The so-called Great Recession hit the United States with a vengeance in late 2007, resulting in near-unprecedented job losses, home foreclosures and myriad other financial challenges for millions of Americans across the country.
Mississippians were far from spared from the carnage, with many state residents suffering major dislocations and, like high numbers of other people across the country, still clawing back from personal losses.
Still, and notwithstanding that the stark recessionary times of recent years are just now fading into the background, there has been a steady stream of positive economic news to buoy the national spirit. A persistent drum beat of upsides is sounding regarding job growth, company spending, lowered unemployment and other salutary developments.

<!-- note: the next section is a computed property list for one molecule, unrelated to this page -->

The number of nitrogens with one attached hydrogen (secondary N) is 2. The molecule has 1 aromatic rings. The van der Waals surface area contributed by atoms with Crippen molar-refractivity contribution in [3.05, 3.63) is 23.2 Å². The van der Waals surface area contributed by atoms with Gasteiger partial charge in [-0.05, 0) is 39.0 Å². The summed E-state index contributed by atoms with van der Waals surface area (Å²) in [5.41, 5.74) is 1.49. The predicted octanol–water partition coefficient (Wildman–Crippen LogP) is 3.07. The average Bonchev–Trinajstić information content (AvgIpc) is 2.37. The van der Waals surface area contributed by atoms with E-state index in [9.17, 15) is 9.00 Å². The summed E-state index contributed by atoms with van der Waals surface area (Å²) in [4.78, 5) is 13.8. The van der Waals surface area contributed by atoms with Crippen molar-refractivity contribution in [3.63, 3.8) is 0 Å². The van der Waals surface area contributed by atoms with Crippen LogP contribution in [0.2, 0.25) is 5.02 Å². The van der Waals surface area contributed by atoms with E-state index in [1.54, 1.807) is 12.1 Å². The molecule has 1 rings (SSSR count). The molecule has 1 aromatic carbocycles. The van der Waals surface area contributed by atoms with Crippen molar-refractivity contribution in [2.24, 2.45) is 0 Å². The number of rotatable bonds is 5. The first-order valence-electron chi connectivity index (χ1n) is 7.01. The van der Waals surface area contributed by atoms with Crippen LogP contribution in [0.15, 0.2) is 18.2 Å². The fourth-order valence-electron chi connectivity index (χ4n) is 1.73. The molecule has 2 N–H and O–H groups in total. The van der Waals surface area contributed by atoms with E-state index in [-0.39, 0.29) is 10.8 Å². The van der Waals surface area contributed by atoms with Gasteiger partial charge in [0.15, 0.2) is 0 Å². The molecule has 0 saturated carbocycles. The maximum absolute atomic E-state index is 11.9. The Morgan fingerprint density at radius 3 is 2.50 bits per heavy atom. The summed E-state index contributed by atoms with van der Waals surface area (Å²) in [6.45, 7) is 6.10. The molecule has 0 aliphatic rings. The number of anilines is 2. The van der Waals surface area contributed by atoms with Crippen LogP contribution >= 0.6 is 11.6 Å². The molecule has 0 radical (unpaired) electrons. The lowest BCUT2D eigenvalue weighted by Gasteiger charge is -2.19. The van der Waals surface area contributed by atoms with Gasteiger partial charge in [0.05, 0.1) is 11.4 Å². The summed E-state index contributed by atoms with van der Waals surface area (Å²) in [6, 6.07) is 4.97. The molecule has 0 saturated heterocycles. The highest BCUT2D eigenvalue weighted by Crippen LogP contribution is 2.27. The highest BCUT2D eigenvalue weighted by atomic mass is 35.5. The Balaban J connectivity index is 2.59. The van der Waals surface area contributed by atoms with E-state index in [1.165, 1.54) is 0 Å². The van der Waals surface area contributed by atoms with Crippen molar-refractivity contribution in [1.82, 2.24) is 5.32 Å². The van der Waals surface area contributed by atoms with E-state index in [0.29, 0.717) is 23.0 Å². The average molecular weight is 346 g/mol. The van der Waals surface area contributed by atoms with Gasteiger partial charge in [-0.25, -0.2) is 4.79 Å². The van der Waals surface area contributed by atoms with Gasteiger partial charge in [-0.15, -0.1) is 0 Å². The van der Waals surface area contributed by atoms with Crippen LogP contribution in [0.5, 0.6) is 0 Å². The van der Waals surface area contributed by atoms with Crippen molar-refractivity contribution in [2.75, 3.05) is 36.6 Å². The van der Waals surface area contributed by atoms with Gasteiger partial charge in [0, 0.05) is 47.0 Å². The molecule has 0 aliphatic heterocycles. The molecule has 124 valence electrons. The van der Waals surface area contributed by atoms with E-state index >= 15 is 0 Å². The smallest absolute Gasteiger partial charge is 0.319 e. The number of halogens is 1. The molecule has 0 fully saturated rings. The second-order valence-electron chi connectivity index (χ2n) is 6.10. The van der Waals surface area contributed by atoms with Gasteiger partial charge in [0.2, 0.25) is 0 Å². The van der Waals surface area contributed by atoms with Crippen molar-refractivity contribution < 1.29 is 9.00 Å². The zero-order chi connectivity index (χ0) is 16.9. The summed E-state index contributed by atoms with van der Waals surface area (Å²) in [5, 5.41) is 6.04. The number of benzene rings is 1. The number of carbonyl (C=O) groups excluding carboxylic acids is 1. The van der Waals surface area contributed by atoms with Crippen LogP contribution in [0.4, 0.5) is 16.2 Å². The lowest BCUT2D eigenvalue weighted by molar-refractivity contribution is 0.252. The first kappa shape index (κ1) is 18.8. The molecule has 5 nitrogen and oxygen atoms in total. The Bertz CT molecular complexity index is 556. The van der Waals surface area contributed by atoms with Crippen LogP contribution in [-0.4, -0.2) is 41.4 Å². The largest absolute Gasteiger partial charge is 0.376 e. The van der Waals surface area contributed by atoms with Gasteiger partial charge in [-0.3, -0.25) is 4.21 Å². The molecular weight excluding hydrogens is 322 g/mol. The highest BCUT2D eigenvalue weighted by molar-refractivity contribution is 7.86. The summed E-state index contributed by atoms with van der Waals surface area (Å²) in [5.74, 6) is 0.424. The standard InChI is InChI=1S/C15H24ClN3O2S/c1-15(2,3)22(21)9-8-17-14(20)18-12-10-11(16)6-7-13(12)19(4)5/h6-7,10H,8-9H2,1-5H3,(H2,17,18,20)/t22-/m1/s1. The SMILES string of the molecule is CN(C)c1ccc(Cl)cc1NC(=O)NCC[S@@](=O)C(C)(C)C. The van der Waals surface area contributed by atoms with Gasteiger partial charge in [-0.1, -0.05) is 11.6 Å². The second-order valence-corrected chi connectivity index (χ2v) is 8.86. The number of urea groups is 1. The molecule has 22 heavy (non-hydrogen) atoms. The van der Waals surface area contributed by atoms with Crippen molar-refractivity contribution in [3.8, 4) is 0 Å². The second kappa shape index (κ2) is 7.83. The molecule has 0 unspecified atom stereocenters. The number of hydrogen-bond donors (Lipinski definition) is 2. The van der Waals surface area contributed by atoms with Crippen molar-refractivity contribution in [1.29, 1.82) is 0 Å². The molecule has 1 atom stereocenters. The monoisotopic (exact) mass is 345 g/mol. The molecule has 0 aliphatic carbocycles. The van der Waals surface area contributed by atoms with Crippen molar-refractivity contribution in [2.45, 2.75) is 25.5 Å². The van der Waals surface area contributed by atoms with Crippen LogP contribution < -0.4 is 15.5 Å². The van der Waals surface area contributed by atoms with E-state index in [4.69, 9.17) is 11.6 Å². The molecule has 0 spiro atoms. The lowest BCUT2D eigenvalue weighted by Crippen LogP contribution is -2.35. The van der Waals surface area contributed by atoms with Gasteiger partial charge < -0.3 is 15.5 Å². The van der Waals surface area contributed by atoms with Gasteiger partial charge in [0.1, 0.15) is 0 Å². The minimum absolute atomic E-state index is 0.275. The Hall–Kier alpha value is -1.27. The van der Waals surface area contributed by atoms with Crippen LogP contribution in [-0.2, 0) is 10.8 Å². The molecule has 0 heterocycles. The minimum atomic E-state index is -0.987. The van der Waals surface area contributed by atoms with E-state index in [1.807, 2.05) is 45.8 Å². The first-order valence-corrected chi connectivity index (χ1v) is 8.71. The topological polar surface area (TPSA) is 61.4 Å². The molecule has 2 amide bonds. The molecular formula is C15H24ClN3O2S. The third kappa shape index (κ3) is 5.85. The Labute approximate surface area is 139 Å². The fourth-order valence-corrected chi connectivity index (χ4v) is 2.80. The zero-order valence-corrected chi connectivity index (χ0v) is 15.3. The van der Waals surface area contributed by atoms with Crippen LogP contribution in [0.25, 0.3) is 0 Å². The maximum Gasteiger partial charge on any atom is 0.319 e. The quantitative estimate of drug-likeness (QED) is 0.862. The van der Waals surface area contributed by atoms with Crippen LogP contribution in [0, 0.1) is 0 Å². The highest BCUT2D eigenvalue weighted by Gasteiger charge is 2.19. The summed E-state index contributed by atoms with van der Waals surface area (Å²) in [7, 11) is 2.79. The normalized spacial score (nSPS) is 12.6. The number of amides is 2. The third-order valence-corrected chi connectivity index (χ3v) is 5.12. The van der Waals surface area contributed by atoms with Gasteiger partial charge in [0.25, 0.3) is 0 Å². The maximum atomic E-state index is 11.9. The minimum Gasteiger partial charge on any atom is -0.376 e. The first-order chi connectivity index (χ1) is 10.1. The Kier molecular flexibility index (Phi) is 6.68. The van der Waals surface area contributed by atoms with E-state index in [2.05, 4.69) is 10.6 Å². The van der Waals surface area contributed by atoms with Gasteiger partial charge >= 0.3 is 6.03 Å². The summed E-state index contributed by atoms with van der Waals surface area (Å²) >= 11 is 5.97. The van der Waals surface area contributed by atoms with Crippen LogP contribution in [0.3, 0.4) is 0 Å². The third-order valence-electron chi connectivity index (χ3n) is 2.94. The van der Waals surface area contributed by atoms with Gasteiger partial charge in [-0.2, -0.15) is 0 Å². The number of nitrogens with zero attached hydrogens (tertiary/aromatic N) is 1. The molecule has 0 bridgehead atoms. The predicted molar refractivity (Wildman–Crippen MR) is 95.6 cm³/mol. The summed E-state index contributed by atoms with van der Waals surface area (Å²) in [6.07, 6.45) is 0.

What gives, then, with the continued pessimism being expressed by high numbers of people across the country?
According to a recent news article discussing economic conditions in the United States, “many Americans feel the economy is just meh.”
Again, why would that be, given all the euphoric data being reported?
Here’s one strong reason: The recovery is not being equally shared. Although many persons have indeed secured new employment, kept their homes and are now managing to save income and pay their debts, that is far from being uniformly true for all consumers.
A new economic report indicates that many Americans continue to feel stressed and squeezed in an economy that has not yet benefited them. And, in fact, median income across the country is just about where it was two decades ago, when taking account for inflation.
Many people thus feel that they are treading water, or continuing to slip behind.
That is certainly a concern. Hopefully the recovery will continue in strong fashion and truly begin to benefit all Americans.